Brand Codes. A Guide to Visual Communication.

December 23, 2023
3 min read
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According to a 2023 report done by JKR & Ipsos, 85% of brand assets aren't distinctive. The companies aren’t distinctive from their competitors. As a result they keep rebranding over and over but nothing seems to work over the long-term. Perhaps there are simply too many companies within their respective space and it gets crowded easily. But then you take a closer look at the space and everybody looks the same. There is always a space for improvement.

When we analyse such brands through brand audits at GoBigname, we find a couple of things. First, their communication is not consistent. Second, they didn't invest in specifying their brand codes and their communication isn't distinctive.

Brand Codes

Brand codes are visual, sonic, olfactory and tactile assets of a brand’s visual presence, ensuring consistent and effective communication. Their main function is to get a brand noticed fast and hopefully the communication will be engaging enough so that the customers will be keen to listen.

Types of Brand Codes

We use a number of basic brand codes: Symbol, Colour, Character, Founder, Shape, Typeface, Pattern, Sound, Smell and Specific Style of (Illustration, Photography, etc.), Tone of Voice.

You should, of course, never use all of them at once. The key is to craft the right combination of 3-4 brand codes. That should be enough. One too little and the brand isn't distinctive enough. One too many and it is hard to stay consistent when management and designers in the company change.

Technological Changes

As with any discipline, design evolves with the rise of technology as well. 30 years ago you were fine with using simple brand codes such as logos and basic shapes to bring a brand to the customer. Nowadays with the majority of work in digital, you have to adapt certain brand codes to their digital counter parts.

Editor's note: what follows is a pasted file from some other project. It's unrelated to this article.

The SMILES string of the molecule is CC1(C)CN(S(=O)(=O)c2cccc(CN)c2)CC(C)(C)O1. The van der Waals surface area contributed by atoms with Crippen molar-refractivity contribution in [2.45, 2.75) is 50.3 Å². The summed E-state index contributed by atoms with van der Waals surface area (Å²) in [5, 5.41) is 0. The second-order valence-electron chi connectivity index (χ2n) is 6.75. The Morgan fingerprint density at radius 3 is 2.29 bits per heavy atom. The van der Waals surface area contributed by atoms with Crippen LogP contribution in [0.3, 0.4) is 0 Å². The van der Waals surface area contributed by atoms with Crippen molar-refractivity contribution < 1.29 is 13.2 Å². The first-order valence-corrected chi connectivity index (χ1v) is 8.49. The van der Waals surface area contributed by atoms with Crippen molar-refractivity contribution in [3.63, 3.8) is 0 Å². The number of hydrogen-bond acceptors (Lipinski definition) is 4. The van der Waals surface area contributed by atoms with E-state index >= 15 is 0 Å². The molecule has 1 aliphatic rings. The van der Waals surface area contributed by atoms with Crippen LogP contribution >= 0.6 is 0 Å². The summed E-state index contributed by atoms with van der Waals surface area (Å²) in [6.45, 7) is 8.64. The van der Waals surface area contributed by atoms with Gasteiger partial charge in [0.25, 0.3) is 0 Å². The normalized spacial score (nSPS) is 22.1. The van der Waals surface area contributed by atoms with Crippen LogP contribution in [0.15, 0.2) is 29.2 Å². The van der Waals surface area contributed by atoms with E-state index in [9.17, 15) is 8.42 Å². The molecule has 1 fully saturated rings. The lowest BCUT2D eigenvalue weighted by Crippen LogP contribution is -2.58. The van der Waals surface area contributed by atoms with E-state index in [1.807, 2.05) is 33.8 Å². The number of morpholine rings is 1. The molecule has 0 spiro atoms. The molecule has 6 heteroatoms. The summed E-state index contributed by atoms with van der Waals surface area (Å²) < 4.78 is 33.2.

Most brands these days live online. According to a Lumen report, we have anything between 1 to 1.7 seconds to get noticed. Crafting the right brand codes based on a brand's strategy rises the odds to be noticed fast. This is the area where I focus the most as a digital-first brand designer. Some of the brand codes don’t apply here such as smell or founder. When crafting brand codes for digital, we focus on leveraging digital technology to go beyond the traditional static brand codes. We introduce web design, digital design, motion design, interaction design, etc. And when you start with that in mind, you can create something magical.

During my studies in Denmark, we were often tasked to design and code digital solutions for particular problems. Whether it was coding Arduino robots or building websites, I fell in love with the idea of building something from scratch. I connected the dots years later when I started to craft visual identities with digital in mind.

Great For Management, Bad For Designers

This is probably the most boring part for any designer who is predominantly a novelty seeker (which you are, by definition). You get a brand manual and you need to make somewhat the same applications over and over to keep the brand consistent. It sounds terrible but it works. We see it in the data even in our projects. So if you are a founder and reading this, great. You have to keep the visual part of the communication consistent for a long period of time and you will get the rewards in brand recognition. On the other hand, if you are a designer, beware you might burn out doing the same things over and over. But remember, the creativity lies within the boundaries.

Toman — Studio


Róbert Toman — Multidisciplinary designer specialising in Brand Identity, Bespoke Typography, Web Design, and Art Direction. Based in Bratislava, Slovakia.

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